In their informative assessment of 13 years of aortocoronary bypass surgery, DeBakey and Lawrie (p 837), dispute the necessity of prospective randomized studies for the evaluation of surgical diagnostic and therapeutic techniques. They point out that certain time-honored criteria, particularly clinical experience, have proved reliable in assessing therapeutic value. They state, "The insistence on prospective randomized studies reflects a naive obsession with this research tool."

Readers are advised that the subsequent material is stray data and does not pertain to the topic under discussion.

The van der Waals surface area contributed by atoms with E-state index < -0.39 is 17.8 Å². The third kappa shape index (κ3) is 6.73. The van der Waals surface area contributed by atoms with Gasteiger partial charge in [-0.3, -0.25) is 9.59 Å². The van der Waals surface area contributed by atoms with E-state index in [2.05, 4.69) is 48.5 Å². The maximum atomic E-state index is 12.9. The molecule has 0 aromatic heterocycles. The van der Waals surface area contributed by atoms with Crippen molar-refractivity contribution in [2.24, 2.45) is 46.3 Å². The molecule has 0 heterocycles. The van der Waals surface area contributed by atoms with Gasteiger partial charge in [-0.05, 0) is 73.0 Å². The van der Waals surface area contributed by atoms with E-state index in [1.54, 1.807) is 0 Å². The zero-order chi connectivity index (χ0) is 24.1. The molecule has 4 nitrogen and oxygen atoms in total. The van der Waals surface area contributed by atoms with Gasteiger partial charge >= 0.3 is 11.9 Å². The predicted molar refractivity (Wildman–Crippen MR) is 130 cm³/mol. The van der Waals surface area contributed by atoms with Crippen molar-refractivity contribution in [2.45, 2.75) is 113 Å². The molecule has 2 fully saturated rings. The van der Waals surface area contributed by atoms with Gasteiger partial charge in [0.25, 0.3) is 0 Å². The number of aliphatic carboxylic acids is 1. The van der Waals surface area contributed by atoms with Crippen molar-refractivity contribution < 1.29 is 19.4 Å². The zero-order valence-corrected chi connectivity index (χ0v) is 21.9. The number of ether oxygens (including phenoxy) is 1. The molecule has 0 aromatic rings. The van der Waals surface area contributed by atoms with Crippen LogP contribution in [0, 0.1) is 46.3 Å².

In support of their statement, DeBakey and Lawrie could easily invoke the testimony of the past. Many great advances in medicine have been made without the benefit of controlled trials. The latter, in fact, is a mixed blessing. One shudders, for instance, to think what might have become of insulin had a controlled prospective trial reported a few deaths from hypoglycemic shock when this complication was unknown. Insulin might have been declared too toxic for human use. One also wonders about the number of fatalities
Vaisrub S. Random Thoughts on Randomization. JAMA. 1978;239(9):858. doi:10.1001/jama.1978.03280360054021
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